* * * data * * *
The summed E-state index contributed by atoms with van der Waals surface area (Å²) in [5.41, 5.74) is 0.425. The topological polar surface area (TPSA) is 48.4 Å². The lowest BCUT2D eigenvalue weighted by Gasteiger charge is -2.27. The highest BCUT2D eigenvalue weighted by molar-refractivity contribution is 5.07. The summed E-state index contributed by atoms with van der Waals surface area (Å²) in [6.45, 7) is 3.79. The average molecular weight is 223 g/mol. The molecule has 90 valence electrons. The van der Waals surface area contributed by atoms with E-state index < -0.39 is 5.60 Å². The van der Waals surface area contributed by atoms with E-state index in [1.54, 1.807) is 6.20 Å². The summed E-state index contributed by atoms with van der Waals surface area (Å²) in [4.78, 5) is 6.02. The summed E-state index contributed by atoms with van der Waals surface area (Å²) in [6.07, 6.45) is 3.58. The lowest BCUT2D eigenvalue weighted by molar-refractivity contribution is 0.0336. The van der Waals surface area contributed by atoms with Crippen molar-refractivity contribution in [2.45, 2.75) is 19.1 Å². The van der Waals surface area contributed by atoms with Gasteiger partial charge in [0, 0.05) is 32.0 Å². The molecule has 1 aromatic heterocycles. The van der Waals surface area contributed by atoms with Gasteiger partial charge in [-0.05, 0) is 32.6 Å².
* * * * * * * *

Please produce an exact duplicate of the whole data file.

The summed E-state index contributed by atoms with van der Waals surface area (Å²) in [5.41, 5.74) is 0.425. The topological polar surface area (TPSA) is 48.4 Å². The lowest BCUT2D eigenvalue weighted by Gasteiger charge is -2.27. The highest BCUT2D eigenvalue weighted by molar-refractivity contribution is 5.07. The summed E-state index contributed by atoms with van der Waals surface area (Å²) in [6.45, 7) is 3.79. The average molecular weight is 223 g/mol. The molecule has 90 valence electrons. The van der Waals surface area contributed by atoms with E-state index < -0.39 is 5.60 Å². The van der Waals surface area contributed by atoms with E-state index in [1.54, 1.807) is 6.20 Å². The summed E-state index contributed by atoms with van der Waals surface area (Å²) in [4.78, 5) is 6.02. The summed E-state index contributed by atoms with van der Waals surface area (Å²) in [6.07, 6.45) is 3.58. The lowest BCUT2D eigenvalue weighted by molar-refractivity contribution is 0.0336. The van der Waals surface area contributed by atoms with Crippen molar-refractivity contribution in [2.45, 2.75) is 19.1 Å². The van der Waals surface area contributed by atoms with Gasteiger partial charge in [0, 0.05) is 32.0 Å². The molecule has 1 aromatic heterocycles. The van der Waals surface area contributed by atoms with Gasteiger partial charge in [-0.05, 0) is 32.6 Å².